What Does It Mean to be Underrepresented?
Using the National Science Foundation definitions, underrepresentation in the field of computing refers to people who identify as women, non-binary, or Lesbian, Gay, Bisexual, Transgender or Queer (LGBTQ); persons of Latinx, Black or African American, American Indian or Alaska native, native Hawaiian or other Pacific Islander descent; and/or those with a disability. The definition also includes persons with little or no access to technology, often from rural, remote or low-income areas. These groups comprise approximately 70 percent of the U.S. population. These categories are useful in many ways, including enabling a deeper understanding of the specific historical circumstances that account for each group’s exclusion and for educating and including students and employees from these groups in culturally sensitive ways. It is also important to understand that no one has just one social identity, and that in the intersections, or overlap, of these social identities — particularly identities of race, gender, sexuality, and class — individuals experience different types of systemic discrimination. In fact, the biases against them are often compounded by the specific intersections.
Why Does Broadening Participation in Computing Matter?
Actively broadening participation in computing to ensure the inclusion of historically underrepresented groups helps achieve several goals we all care about.
- Social Justice. Whole segments of the population who bring a wealth of experience, knowledge and expertise to advancements in technology, are missing from computing fields. Computing is one of the fastest growing fields, with high pay and strong job security. An equitable and inclusive society makes sure that all groups have equal access to all education and career paths, and that once in those classes and jobs, they are included in all opportunities for advancement. This is not currently the case in computing.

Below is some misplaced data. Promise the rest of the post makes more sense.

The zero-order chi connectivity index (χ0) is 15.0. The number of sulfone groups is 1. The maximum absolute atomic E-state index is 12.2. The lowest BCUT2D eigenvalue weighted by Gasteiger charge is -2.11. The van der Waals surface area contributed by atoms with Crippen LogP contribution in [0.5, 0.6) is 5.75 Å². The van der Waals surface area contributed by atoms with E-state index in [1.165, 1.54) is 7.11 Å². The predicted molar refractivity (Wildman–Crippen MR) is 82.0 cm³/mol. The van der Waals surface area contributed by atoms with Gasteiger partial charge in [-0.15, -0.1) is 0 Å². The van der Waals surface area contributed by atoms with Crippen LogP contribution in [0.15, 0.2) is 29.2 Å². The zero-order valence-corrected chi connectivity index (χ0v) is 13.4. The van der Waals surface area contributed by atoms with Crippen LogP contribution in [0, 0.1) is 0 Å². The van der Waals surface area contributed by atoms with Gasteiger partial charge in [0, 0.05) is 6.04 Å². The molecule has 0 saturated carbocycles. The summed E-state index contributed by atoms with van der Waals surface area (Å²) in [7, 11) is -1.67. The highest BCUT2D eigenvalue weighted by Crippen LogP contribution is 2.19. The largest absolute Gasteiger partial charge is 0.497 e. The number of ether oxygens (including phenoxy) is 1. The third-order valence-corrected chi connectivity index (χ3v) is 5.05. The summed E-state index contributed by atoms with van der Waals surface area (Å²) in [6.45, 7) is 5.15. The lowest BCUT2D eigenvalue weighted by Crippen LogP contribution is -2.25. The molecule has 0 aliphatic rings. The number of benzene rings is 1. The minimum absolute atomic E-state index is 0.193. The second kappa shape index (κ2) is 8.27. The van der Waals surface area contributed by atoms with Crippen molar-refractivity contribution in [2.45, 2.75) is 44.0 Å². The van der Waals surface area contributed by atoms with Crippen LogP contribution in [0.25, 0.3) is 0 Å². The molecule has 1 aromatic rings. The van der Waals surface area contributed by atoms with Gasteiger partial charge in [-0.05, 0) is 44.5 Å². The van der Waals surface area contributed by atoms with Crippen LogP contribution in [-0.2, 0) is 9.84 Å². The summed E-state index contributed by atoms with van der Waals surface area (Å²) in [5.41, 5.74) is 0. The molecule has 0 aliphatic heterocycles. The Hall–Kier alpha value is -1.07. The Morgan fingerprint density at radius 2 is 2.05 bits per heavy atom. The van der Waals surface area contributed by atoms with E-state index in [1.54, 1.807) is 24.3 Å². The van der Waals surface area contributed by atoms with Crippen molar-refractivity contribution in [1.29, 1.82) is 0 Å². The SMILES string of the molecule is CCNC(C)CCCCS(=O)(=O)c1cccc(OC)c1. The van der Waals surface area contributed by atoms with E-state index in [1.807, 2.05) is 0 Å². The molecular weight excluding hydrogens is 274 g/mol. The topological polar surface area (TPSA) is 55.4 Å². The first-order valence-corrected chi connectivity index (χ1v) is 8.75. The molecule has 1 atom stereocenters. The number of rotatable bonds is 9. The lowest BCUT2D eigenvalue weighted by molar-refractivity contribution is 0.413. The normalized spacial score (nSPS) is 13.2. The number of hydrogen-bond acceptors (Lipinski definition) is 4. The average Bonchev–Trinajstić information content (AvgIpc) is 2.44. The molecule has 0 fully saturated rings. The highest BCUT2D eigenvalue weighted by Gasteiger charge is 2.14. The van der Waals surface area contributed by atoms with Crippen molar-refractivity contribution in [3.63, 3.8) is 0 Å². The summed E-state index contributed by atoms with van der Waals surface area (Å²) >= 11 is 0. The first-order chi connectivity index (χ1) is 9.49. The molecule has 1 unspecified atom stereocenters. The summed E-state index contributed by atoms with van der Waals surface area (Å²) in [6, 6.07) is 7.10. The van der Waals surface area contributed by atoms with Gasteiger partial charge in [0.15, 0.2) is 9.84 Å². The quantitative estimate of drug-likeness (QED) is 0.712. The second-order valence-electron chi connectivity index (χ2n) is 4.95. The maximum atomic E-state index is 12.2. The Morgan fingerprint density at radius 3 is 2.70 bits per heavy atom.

- Innovation. Truly diverse teams — teams made up of individuals from different socio-economic and racial-ethnic backgrounds, with different abilities, and of different genders — are more productive, more profitable, and more innovative than their more homogeneous counterparts. The history of technological innovation has proven that if there are not a wide variety of individuals contributing — individuals with different lived experiences who feel welcomed and included — some ideas and solutions will never be considered.
- U.S. Workforce. There is a gap between the number of tech job openings and the number of qualified U.S. candidates who can fill those positions. The Bureau of Labor Statistics says that U.S. companies add approximately 500,000 technology positions each year. In 2018, U.S. colleges and universities graduated only 65,000 computer and information science bachelor’s degree students, a record high, but not nearly enough to fill the need. Even if graduates from other disciplines feed into this pipeline, we will still need more skilled individuals.